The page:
• 117. CHAPTER 3. SOLUTION DETAIL 99Figure 3.3: Sequence Diagram I: Exploration and Mapping (most relevant references to buildthis diagram include: [173, 174, 175, 176, 21, 221, 86, 232, 10, 58, 271, 101, 33, 240, 92, 126,194, 204]).
  • 118. CHAPTER 3. SOLUTION DETAIL 100Figure 3.4: Sequence Diagram IIa: Recognize and Identify - Local (most relevant referencesto build this diagram include: [170, 175, 221, 23, 242, 163, 90, 207, 89, 226]).
  • 119. CHAPTER 3. SOLUTION DETAIL 101Figure 3.5: Sequence Diagram IIb: Recognize and Identify - Remote (most relevant referencesto build this diagram include: [170, 175, 221, 23, 242, 163, 90, 207, 89, 226]).
  • 120. CHAPTER 3. SOLUTION DETAIL 102Figure 3.6: Sequence Diagram III: Support and Relief (most relevant references to build thisdiagram include: [58, 33, 80, 19, 226, 150, 267, 204, 87, 254]).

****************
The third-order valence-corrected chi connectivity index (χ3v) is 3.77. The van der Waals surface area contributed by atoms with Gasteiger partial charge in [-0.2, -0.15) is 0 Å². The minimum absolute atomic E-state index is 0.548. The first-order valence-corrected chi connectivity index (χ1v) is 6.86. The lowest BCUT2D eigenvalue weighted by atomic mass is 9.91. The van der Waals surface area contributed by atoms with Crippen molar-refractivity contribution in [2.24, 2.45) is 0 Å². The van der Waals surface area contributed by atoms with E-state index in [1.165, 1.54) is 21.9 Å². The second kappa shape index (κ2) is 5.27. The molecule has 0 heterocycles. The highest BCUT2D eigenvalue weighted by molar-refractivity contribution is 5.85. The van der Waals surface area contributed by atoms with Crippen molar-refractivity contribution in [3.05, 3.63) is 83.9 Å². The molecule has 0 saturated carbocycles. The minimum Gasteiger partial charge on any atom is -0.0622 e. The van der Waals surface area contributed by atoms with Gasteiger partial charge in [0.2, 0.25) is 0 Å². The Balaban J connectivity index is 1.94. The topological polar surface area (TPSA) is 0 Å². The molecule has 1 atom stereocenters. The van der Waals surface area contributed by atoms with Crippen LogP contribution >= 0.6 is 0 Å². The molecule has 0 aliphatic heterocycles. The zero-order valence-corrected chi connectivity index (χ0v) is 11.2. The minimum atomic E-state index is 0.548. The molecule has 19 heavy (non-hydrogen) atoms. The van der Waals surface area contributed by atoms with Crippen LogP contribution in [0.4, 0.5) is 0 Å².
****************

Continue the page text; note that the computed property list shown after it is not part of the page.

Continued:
• 121. CHAPTER 3. SOLUTION DETAIL 103Figure 3.7: Robots used in this dissertation: to the left a simulated version of an Adept Pioneer3DX, in the middle the real version of an Adept Pioneer 3AT, and to the right a Dr. RobotJaguar V2.Table 3.1: Main advantages and disadvantages for using wheeled and tracked robots [255,192]. Mobile Mechanism Advantages Disadvantages High mobility Low obstacle performance Wheeled Energy efficient High obstacle performance Heavy Large Payload High energy consumption Tracked Cramped Construction Perhaps the main issue once we have defined the pool of robots is the task allocationproblem or the coordination of the team towards solving multiple tasks in a given mission.According to [29], an interesting task allocation problem arises in cases when a team of robotsis tasked with a global goal, but the robots have only local information and multiple capabil-ities among which they must select the appropriate ones autonomously. This is precisely thesituation we are dealing with, but including the already mentioned three main global tasks.These tasks as well as relevant literature on the experiences within disaster response and res-cue robotics testbeds (essentially [182, 9, 254], lead us to come up with the definition of thefollowing roles: Police Force (PF). This role is responsible for the tasks concerning the exploration and mapping global task. It is the main role for gathering information from the environment. Ambulance Team (AT). This role is responsible for the tasks concerning the victims including the tracking, approaching, seeking, diagnosing and aiding. Firefighter Brigade (FB). This role is responsible for the tasks concerning the threats including the tracking, approaching, seeking, inspecting and aiding. Team Rescuer (TR). This role is responsible for the tasks concerning the endangered kins including the seeking and aiding. Trapped (T). This role is defined for identifying a damaged robot.